- When the jars have cooled, press the center of each lid to check the seal. If the dip in the lid holds, the jar is sealed. If the lid bounces up and down, the jar isn't sealed. Unsealed jars should be stored in the refrigerator and used within three days, or you can reprocess the tomatoes within 24 hours.
- Label the jars with contents and date. Tomatoes keep their optimum quality for 1 year.
How to Can Crushed Tomatoes
Crushed tomatoes can give you a jump start on future recipes, especially if you're making pizza sauce, chili, or soup. The process is similar to what you'll follow for how to can whole tomatoes, but you'll crush the tomatoes before filling the jars:
- Wash and peel the tomatoes.
- Cut into quarters; add enough tomatoes to a large pan to cover the bottom.
- Crush with a wooden spoon. Heat and stir until the mixture is boiling.
- Slowly add the remaining tomato pieces, stirring constantly. Simmer 5 minutes.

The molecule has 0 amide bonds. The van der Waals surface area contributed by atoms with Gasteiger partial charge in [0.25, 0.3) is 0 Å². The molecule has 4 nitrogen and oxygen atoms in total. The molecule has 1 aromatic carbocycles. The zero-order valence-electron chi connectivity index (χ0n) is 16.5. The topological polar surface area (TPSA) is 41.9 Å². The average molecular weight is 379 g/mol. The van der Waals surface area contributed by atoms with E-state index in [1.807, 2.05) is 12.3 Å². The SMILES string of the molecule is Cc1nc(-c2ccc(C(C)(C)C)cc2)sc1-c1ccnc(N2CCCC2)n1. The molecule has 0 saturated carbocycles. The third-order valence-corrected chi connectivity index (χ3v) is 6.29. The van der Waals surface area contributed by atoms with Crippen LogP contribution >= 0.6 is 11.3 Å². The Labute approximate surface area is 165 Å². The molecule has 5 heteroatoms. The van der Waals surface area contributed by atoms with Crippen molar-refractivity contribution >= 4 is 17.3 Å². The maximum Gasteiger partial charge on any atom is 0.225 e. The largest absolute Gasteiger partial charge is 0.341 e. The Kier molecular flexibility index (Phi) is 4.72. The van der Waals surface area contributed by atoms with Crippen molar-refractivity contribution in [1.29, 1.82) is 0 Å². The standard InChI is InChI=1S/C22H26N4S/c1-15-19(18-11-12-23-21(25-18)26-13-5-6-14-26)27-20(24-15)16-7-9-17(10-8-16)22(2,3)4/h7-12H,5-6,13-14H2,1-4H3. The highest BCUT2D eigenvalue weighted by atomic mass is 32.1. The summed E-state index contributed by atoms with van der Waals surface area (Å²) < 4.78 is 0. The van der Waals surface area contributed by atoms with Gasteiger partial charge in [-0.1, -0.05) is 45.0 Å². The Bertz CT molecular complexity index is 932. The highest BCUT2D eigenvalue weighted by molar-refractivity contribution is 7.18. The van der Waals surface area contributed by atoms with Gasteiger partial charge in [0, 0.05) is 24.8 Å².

- Fill the jars and add bottled lemon juice and salt (add 1 Tbsp. lemon juice and ¼ to ½ tsp. salt for pints; add 2 Tbsp. lemon juice and ½ to 1 tsp. salt for quarts). Leave ½-inch headspace.
- In a boiling-water canner, process pints for 35 minutes and quarts for 45 minutes.
How to Can Tomatoes with No Added Liquid
Though it can help fill your jar, you don't have to add any extra liquid when you're canning tomatoes if you don't want to. Here's how to do it:
- Wash and peel the tomatoes; halve, if desired.
- Fill the jars, pressing to fill spaces with juice.
- Add bottled lemon juice and salt (1 Tbsp. lemon juice and ¼ to ½ tsp. salt for pints; add 2 Tbsp. lemon juice and ½ to 1 tsp. salt for quarts). Leave ½-inch headspace.
- In a boiling-water canner, process pints and quarts for 85 minutes.
How to Can Stewed Tomatoes
If you can stewed tomatoes, you'll already be partway done if you decide to make pasta sauce or soup in a few months. Starting with 8 pounds of ripe tomatoes, follow these instructions to make and can stewed tomatoes:
- Wash tomatoes and remove the peels, stem ends, and cores. Chop the tomatoes, then measure them (you should have about 17 cups).